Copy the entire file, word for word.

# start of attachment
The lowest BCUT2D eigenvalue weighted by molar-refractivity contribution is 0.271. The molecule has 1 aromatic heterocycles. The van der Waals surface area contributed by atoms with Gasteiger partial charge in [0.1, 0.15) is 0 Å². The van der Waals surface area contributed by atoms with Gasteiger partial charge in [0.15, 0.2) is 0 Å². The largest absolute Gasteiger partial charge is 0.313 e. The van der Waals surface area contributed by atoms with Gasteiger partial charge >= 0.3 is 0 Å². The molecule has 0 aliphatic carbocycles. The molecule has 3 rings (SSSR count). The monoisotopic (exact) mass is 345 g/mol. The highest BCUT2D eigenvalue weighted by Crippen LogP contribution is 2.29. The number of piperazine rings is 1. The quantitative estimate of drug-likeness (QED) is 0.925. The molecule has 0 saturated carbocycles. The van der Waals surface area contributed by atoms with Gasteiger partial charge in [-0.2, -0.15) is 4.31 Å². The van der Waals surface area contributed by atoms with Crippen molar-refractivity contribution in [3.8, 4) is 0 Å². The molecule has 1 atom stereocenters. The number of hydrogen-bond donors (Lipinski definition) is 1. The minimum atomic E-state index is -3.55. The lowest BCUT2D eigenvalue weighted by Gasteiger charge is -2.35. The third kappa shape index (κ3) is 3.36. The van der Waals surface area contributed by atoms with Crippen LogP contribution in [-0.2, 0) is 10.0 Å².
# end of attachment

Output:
The lowest BCUT2D eigenvalue weighted by molar-refractivity contribution is 0.271. The molecule has 1 aromatic heterocycles. The van der Waals surface area contributed by atoms with Gasteiger partial charge in [0.1, 0.15) is 0 Å². The van der Waals surface area contributed by atoms with Gasteiger partial charge in [0.15, 0.2) is 0 Å². The largest absolute Gasteiger partial charge is 0.313 e. The van der Waals surface area contributed by atoms with Gasteiger partial charge >= 0.3 is 0 Å². The molecule has 0 aliphatic carbocycles. The molecule has 3 rings (SSSR count). The monoisotopic (exact) mass is 345 g/mol. The highest BCUT2D eigenvalue weighted by Crippen LogP contribution is 2.29. The number of piperazine rings is 1. The quantitative estimate of drug-likeness (QED) is 0.925. The molecule has 0 saturated carbocycles. The van der Waals surface area contributed by atoms with Gasteiger partial charge in [-0.2, -0.15) is 4.31 Å². The van der Waals surface area contributed by atoms with Crippen molar-refractivity contribution in [3.8, 4) is 0 Å². The molecule has 1 atom stereocenters. The number of hydrogen-bond donors (Lipinski definition) is 1. The minimum atomic E-state index is -3.55. The lowest BCUT2D eigenvalue weighted by Gasteiger charge is -2.35. The third kappa shape index (κ3) is 3.36. The van der Waals surface area contributed by atoms with Crippen LogP contribution in [-0.2, 0) is 10.0 Å².